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Thalassemia Patients and Friends and thalpal Ā© A. Battaglia 2019





55167 Posts in 5879 Topics by 6158 Members
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A message for all  parents who are thals. Keeping your iron load under control is an absolute obligation to your children.
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Author Topic: Bluebird Bio Releases Data on Current Gene Therapy Trials  (Read 100891 times)
jay
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« Reply #60 on: December 29, 2014, 09:43:51 AM »

Hi Andy,
A question for Bluebird.
Will they release subject's full genome sequence public before and after gene therapy?
Is it the part of their terms and conditions with subjects?
I tried to search if putting such condition in trial agreement is allowed by US law but not successful.
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jay
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« Reply #61 on: January 02, 2015, 06:48:15 PM »

So many questions to Andy, please answer anyone,
In addition to my previous post, after seeing David Levy's interview by Josephine, another question to Bluebird.
What is the exact mutation they cure? or do they replace entire HBB?
There are multiple Thalassemia major mutations on HBB.
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Andy Battaglia
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« Reply #62 on: January 03, 2015, 01:29:42 PM »

Jay,

I have many urgent matters to deal with on a daily basis, so I must prioritize. Addressing situations that require immediate attention will always take precedence over questions that have no urgency. I hope you do realize that my efforts are volunteer and that I give an inordinate amount of time to thals. I have no appreciation for impatience. Excuse me if my time has been spent on helping people with urgent issues that should have been addressed by their own doctors long ago. I really will put the mother of a 36 year old woman whose life is not worth living above random questions that have absolutely no urgency. In addition to my public work here, I run three Facebook thal groups and am constantly inundated with emails and personal messages. It becomes quite frustrating when adults show a lack of patience. And I say all this while suffering for over two weeks from the flu, yet I have missed no work and have attended to some very urgent cases, in spite of feeling terrible.

To answer the questions, they are doing DNA testing of patients. This is seen in each patient being labeled HbE beta thal +, beta zero zero, beta + zero, etc. They can only know this through testing. The reason for doing this is to show that it works on all patients, regardless of the severity of their thalassemia. The original condition has no relevance in terms of the cure, though. Good beta globin genes are inserted into the body and what is already there has no relevance beyond its initial ability to produce hemoglobin, which in the end will be part of the whole. What trials will show is what has to be done in terms of preparation in terms of chemotherapy, and how dosing has to be adjusted for individual cases. The original genotype has no effect on this process. Unlike with BMT, you are not changing the patients genetically. It is simply insertion of working genes. Their function substitutes for what is already in the body and does not work properly. The old genes are still there and 'working" but a newly introduced beta globin gene will do the work. You can almost look at it as a recipe that needs something. Ah, salt! It's incomplete until salt is added and the blood making ability of thals is incomplete until you add the salt of a working gene and now the recipe works.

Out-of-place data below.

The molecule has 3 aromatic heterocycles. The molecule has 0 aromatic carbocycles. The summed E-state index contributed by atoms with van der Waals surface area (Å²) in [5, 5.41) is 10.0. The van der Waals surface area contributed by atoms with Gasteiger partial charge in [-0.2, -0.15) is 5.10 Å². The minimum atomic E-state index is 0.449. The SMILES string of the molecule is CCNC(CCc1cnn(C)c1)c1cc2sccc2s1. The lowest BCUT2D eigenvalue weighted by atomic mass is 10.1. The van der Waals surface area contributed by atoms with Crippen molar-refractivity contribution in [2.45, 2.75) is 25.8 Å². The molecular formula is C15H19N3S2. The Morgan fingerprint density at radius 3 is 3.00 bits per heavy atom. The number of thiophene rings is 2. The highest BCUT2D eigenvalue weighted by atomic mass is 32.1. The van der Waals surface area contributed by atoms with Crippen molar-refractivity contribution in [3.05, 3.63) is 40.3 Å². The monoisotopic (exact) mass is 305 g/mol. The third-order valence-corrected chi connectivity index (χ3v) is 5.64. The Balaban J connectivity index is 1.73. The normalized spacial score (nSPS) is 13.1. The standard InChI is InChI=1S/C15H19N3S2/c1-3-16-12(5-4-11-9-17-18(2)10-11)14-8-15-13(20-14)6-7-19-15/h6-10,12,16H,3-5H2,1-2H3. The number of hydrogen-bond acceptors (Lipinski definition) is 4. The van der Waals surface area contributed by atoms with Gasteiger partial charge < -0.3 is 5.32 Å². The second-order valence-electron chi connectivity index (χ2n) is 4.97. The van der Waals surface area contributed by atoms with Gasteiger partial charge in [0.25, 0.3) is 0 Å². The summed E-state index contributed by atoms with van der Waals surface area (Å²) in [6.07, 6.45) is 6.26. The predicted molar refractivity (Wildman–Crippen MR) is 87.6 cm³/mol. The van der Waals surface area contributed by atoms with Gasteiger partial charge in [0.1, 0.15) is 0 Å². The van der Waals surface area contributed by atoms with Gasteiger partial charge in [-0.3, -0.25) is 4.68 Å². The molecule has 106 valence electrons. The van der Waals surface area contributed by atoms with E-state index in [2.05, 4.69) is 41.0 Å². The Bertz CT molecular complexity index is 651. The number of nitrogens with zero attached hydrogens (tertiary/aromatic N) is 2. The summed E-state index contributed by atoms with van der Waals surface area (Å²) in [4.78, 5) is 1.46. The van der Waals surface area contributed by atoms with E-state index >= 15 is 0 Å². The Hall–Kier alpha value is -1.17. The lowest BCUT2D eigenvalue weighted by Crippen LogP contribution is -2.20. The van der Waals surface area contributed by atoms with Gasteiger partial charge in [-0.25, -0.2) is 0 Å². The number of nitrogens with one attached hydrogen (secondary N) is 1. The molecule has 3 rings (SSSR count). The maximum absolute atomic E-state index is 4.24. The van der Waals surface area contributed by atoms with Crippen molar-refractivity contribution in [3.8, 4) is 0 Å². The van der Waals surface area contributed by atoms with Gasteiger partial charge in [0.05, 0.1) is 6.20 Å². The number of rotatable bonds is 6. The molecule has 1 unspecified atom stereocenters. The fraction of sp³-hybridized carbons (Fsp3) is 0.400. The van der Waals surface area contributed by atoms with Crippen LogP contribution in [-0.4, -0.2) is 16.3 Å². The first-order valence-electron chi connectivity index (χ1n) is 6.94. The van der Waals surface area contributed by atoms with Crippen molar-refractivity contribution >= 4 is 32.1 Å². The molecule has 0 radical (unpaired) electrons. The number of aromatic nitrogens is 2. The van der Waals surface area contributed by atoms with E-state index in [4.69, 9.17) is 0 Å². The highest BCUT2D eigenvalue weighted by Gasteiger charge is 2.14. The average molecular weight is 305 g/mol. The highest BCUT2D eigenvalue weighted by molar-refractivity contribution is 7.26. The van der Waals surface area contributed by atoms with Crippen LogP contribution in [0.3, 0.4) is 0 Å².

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Andy

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Andy Battaglia
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« Reply #63 on: January 03, 2015, 01:45:16 PM »

And Jay, if I have missed any questions with my responses, please point to the posts and I will address therm. I try to catch up on weekends when time permits, and try to find everything I have missed. but sometimes overlook posts.
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Andy

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jay
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« Reply #64 on: January 03, 2015, 02:49:56 PM »

Hi Andy,
I must apologize for sounding urgent, I am not native English, and actually I wanted someone else to answer it because I do understand the extra efforts you put and I am aware of it from long time. This forum has given immense knowledge to me and I couldn't have done better it without this forum. I feel so many questions are directed to you because everybody believes in you. 
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Andy Battaglia
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« Reply #65 on: January 03, 2015, 03:28:27 PM »